Melbourne Conservatorium of Music - Research Publications

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    Organisational change for creativity in education
    de Bruin, L ; Snepvangers, K ; Thomson, P ; Harris, A (Palgrave Macmillan, Cham, 2018-01-01)
    Organisations routinely approach change mechanistically, identifying needs, strategies, improvements, and assessing results correlated to intended outcomes and objectives. This is a fine irony when school organisations aim to support students to become creative, flexible, and adaptable citizens and workers. This chapter proposes an alternative developmental approach by surveying distributed leadership, problematizing common assumptions and applications in school organisational practice. Argyris and Schön’s double-loop learning model (Organizational learning II: theory method and practice. Addison-Wesley, Reading, 1996) is explored as a viable and transformative construct for change that tests underlying assumptions of goals, objectives and strategies. Whilst single-loop focuses on lower-level, low-risk change and assumes common values, double-loop learning mobilises higher order change-visioning, engages reflective practice, challenging beliefs, behaviours, conventional thinking, and adaption. This chapter reconceptualises organisational thinking through developing adaptable, sustainable and democratic forms of leadership necessary in schools.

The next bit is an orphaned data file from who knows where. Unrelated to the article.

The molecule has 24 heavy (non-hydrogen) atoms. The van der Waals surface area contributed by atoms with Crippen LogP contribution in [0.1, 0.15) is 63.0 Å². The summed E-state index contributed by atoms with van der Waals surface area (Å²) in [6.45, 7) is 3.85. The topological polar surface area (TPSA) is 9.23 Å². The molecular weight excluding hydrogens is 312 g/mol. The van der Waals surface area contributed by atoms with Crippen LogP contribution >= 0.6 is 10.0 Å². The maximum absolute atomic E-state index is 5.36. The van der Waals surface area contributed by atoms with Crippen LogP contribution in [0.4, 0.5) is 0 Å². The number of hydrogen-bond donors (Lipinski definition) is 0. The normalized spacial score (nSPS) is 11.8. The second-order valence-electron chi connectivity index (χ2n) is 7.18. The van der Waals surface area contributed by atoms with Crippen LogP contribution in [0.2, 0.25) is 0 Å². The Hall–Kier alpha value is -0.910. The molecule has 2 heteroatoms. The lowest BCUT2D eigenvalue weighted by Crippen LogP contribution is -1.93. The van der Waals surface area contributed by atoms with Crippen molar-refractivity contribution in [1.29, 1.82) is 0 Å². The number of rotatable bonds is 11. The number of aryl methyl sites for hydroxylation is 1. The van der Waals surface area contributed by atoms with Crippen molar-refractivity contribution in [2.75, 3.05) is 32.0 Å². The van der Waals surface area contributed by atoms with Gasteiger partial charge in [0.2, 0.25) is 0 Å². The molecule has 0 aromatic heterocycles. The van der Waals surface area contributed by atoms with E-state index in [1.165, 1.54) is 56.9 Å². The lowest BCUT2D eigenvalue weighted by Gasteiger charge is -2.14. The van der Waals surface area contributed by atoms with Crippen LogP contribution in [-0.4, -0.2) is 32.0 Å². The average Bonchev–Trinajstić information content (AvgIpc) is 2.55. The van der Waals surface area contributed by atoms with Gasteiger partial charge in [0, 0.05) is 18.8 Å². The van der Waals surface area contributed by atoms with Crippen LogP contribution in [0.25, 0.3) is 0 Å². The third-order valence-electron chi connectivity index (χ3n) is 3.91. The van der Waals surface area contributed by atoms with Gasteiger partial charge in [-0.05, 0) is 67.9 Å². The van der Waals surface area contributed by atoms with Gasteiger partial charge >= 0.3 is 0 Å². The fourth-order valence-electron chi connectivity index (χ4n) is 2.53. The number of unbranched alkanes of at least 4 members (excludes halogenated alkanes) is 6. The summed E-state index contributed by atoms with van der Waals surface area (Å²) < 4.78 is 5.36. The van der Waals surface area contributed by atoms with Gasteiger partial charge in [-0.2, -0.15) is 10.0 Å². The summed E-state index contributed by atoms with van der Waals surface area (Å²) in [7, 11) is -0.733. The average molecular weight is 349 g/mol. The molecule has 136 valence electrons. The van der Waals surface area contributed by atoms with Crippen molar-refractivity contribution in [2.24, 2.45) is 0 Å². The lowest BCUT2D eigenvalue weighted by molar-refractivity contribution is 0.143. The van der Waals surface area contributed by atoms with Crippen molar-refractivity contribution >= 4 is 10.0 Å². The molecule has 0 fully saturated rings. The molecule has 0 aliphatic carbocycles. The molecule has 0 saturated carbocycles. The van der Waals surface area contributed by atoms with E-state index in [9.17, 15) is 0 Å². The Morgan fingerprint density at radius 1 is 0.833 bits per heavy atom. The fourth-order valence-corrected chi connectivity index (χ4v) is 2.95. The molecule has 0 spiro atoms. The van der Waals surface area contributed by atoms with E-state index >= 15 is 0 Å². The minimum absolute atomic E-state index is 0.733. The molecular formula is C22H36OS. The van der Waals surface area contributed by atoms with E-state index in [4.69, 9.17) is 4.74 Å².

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    Creative Ecologies in Education Futures
    de Bruin, L ; Harris, AM ; Mullen, CA (Springer, 2019)
    The challenge to foster greater creativity in education systems represents a range of diverse and complex affordances and constraints. Creativity research in education spans policy, teaching, learning and assessment, as well as environments within and beyond the school that promote creative encounters. Worldwide, creativity, critical thinking, and problem-solving skills are marked as essential for effective learners and future employees. Creativity is closely linked with the development of flexible thinking and lateral problem-solving. Yet a shift is occurring from interest in creative individuals to creative ecologies in sociocultural formations of digitally networked cultures and collaborative methods of thinking. The value of attending to increasing creative sociality within and between diverse cultures and contexts is growing. Drawing on an international study of creativity in secondary schools across Australia, Canada, Singapore, and the United States, the authors argue that because creativity in education is central to lifelong learning and work satisfaction, schools must radically shift toward a more interdisciplinary whole-school creative ecology approach, and away from siloed disciplinary and individualist learning. The chapter draws on aspects of creative ecologies in education that combine science, technology, arts, culture, and industry, showing creativity as a fundamental aspect of education across all domains.